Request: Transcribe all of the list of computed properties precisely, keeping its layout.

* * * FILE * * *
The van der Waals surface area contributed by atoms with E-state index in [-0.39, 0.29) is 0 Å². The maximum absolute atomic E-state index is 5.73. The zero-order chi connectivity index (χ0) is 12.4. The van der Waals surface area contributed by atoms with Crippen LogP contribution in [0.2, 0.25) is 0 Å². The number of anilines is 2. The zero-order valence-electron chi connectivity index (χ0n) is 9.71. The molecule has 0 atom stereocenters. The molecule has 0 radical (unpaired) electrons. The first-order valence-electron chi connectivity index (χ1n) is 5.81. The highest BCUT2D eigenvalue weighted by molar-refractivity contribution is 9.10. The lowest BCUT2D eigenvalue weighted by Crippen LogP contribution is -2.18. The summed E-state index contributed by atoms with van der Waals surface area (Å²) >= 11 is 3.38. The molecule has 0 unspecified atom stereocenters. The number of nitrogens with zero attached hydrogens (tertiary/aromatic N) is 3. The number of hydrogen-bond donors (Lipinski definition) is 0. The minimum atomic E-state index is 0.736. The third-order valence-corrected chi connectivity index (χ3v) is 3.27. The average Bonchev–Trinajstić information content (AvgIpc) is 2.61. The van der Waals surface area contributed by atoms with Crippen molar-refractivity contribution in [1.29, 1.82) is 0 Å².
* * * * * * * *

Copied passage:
The van der Waals surface area contributed by atoms with E-state index in [-0.39, 0.29) is 0 Å². The maximum absolute atomic E-state index is 5.73. The zero-order chi connectivity index (χ0) is 12.4. The van der Waals surface area contributed by atoms with Crippen LogP contribution in [0.2, 0.25) is 0 Å². The number of anilines is 2. The zero-order valence-electron chi connectivity index (χ0n) is 9.71. The molecule has 0 atom stereocenters. The molecule has 0 radical (unpaired) electrons. The first-order valence-electron chi connectivity index (χ1n) is 5.81. The highest BCUT2D eigenvalue weighted by molar-refractivity contribution is 9.10. The lowest BCUT2D eigenvalue weighted by Crippen LogP contribution is -2.18. The summed E-state index contributed by atoms with van der Waals surface area (Å²) >= 11 is 3.38. The molecule has 0 unspecified atom stereocenters. The number of nitrogens with zero attached hydrogens (tertiary/aromatic N) is 3. The number of hydrogen-bond donors (Lipinski definition) is 0. The minimum atomic E-state index is 0.736. The third-order valence-corrected chi connectivity index (χ3v) is 3.27. The average Bonchev–Trinajstić information content (AvgIpc) is 2.61. The van der Waals surface area contributed by atoms with Crippen molar-refractivity contribution in [1.29, 1.82) is 0 Å².